Jennifer Kahn’s creativity blooms through her pens and pencils – and also through her cameras and her computer, where she creates videos, graphics and other visual elements for television shows.
If you’re watching a show on USA Network – “Suits,” “Shooter,” “The Sinner,” “Mr. Robot,” “Unsolved: The Murders of Tupac and the Notorious B.I.G.” or “Psych: The Movie” – chances are you’ve seen Kahn’s work. A senior designer, she is involved in creating the visual identity for new shows as well as designing animations and motion graphics for ongoing shows, promos and sometimes advertisements.
Kahn ’08 visited Cornell for Reunion Weekend 2018 and talked about where she first learned how to combine her love of creative pursuits with her interests in technology and science.
“Second semester senior year, I took a class in 3D animation and that’s when I totally fell in love,” said Kahn, who started out in fine arts and pre-med, ended up majoring in English and took a lot of classes in film theory and production. The summer between her junior and senior years, she interned at M360 Entertainment, a production studio in Westchester County, New York. She joined that staff full-time after graduation before landing a job at USA, where she’s been for nine years.
Starting out as a junior designer, Kahn often worked on creating the credits or the “lower thirds” sections for television shows, the promos or explanation text you see on the lower part of the screen. Now she is often involved in the creative process of visually branding a show in its infancy, often more than a year before it will air.
That process involves massive amounts of research and brainstorming, Kahn said. Her staff explores ways to make the visuals for a show authentic to its setting, time period and mood; works with producers to determine what visuals would appeal to the target audience; scouts out other shows that are similar; and, once the show starts to air, partners with USA’s digital and social media teams to find out what people are talking about online.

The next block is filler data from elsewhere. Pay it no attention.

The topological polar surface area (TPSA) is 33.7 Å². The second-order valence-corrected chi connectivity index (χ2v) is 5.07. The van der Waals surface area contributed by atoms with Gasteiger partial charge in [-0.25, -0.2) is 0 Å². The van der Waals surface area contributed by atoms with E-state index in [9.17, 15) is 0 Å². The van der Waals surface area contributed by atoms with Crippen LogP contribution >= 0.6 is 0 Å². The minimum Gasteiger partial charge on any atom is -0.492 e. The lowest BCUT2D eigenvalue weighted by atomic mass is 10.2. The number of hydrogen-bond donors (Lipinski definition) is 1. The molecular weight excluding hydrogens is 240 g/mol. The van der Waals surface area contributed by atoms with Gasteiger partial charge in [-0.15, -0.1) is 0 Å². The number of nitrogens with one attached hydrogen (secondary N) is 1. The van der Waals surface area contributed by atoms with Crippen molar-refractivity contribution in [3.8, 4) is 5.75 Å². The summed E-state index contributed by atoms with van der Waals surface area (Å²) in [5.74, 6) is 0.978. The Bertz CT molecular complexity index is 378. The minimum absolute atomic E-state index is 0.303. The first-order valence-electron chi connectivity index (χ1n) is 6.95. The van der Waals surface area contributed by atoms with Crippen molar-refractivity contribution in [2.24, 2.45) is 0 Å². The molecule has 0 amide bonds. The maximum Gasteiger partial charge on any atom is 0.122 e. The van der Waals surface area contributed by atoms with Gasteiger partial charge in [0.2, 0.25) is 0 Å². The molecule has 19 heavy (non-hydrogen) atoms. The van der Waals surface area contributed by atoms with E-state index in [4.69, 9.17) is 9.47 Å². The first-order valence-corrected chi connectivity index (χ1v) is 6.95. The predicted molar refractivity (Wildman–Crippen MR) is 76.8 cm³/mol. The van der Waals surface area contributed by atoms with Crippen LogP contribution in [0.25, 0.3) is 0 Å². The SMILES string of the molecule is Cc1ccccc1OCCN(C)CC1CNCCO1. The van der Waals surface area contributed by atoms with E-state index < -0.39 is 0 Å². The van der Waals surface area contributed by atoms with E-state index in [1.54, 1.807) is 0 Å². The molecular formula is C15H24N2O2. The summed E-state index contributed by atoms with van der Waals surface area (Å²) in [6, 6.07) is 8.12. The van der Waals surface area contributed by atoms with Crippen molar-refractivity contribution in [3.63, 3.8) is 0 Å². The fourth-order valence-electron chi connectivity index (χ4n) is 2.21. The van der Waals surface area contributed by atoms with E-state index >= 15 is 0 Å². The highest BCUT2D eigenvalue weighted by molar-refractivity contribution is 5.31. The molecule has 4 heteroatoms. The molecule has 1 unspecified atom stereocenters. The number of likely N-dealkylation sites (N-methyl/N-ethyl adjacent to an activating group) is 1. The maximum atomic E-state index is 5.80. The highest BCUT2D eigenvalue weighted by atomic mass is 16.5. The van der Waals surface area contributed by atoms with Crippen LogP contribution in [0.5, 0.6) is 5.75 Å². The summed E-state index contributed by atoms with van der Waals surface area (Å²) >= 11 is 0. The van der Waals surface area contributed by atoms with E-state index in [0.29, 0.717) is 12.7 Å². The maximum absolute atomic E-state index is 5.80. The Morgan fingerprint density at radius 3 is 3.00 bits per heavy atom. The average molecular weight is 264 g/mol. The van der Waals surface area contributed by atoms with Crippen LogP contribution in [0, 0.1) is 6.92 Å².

Even though her job is mostly creative, “you always have to tie what you’re doing to the research,” she said.
In her spare time, Kahn creates illustrations for various online sites, such as Buzzfeed and Lena Dunham’s Lenny Letter, and takes part in challenges such as The 100 Day Project (www.the100dayproject.org) and posting images of her creations to her Instagram feed.
A member of the Arts and Sciences Career Connections Committee, Kahn leads its media group, planning twice yearly events in New York City to connect students to alumni in media careers.
“I had such a weaving path at Cornell that it’s nice to talk to students who don’t know yet what they want to do,” she said. “I also enjoy meeting other alumni because it’s such a diverse group in all areas of media.”
Getting a start in the industry can be difficult, Kahn says so she tells students to remain persistent and hopeful throughout the process. She applied to every single company she could find on a media industry wiki site and went above and beyond what was expected when she landed her first job.
“If you’re just starting out, you need to be willing to put in the extra work and do something really awesome. That will make a difference,” she said. “Or take on the extra work that no one wants to do. No one just gives you the responsibility, you have to be willing to put in the work.”